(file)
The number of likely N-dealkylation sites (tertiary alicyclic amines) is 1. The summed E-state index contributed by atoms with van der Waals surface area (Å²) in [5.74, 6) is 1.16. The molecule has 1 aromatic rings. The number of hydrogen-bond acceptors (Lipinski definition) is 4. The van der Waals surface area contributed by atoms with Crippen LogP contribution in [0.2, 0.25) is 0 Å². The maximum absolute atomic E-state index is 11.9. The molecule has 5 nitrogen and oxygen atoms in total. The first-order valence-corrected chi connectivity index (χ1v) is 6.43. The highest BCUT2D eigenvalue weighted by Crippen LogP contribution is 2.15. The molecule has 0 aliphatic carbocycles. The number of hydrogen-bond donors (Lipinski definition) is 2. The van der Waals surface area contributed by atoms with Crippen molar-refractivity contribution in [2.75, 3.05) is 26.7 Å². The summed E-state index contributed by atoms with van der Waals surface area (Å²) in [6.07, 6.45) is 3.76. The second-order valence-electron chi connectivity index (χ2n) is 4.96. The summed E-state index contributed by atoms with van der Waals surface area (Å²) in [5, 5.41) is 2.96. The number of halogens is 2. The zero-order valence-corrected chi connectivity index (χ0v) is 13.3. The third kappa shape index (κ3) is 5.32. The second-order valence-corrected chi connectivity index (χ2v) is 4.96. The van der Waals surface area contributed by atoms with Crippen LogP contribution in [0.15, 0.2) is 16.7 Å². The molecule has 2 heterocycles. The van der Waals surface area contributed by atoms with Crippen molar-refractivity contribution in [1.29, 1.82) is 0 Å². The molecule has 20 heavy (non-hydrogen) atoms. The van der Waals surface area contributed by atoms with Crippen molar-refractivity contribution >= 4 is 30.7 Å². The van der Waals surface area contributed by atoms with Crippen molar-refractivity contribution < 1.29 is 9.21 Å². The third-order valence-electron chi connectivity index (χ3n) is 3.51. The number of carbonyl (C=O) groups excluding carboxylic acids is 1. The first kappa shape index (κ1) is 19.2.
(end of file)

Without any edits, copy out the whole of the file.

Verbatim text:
The number of likely N-dealkylation sites (tertiary alicyclic amines) is 1. The summed E-state index contributed by atoms with van der Waals surface area (Å²) in [5.74, 6) is 1.16. The molecule has 1 aromatic rings. The number of hydrogen-bond acceptors (Lipinski definition) is 4. The van der Waals surface area contributed by atoms with Crippen LogP contribution in [0.2, 0.25) is 0 Å². The maximum absolute atomic E-state index is 11.9. The molecule has 5 nitrogen and oxygen atoms in total. The first-order valence-corrected chi connectivity index (χ1v) is 6.43. The highest BCUT2D eigenvalue weighted by Crippen LogP contribution is 2.15. The molecule has 0 aliphatic carbocycles. The number of hydrogen-bond donors (Lipinski definition) is 2. The van der Waals surface area contributed by atoms with Crippen molar-refractivity contribution in [2.75, 3.05) is 26.7 Å². The summed E-state index contributed by atoms with van der Waals surface area (Å²) in [6.07, 6.45) is 3.76. The second-order valence-electron chi connectivity index (χ2n) is 4.96. The summed E-state index contributed by atoms with van der Waals surface area (Å²) in [5, 5.41) is 2.96. The number of halogens is 2. The zero-order valence-corrected chi connectivity index (χ0v) is 13.3. The third kappa shape index (κ3) is 5.32. The second-order valence-corrected chi connectivity index (χ2v) is 4.96. The van der Waals surface area contributed by atoms with Crippen LogP contribution in [0.15, 0.2) is 16.7 Å². The molecule has 2 heterocycles. The van der Waals surface area contributed by atoms with Crippen molar-refractivity contribution in [1.29, 1.82) is 0 Å². The molecule has 20 heavy (non-hydrogen) atoms. The van der Waals surface area contributed by atoms with Crippen molar-refractivity contribution >= 4 is 30.7 Å². The van der Waals surface area contributed by atoms with Crippen molar-refractivity contribution < 1.29 is 9.21 Å². The third-order valence-electron chi connectivity index (χ3n) is 3.51. The number of carbonyl (C=O) groups excluding carboxylic acids is 1. The first kappa shape index (κ1) is 19.2.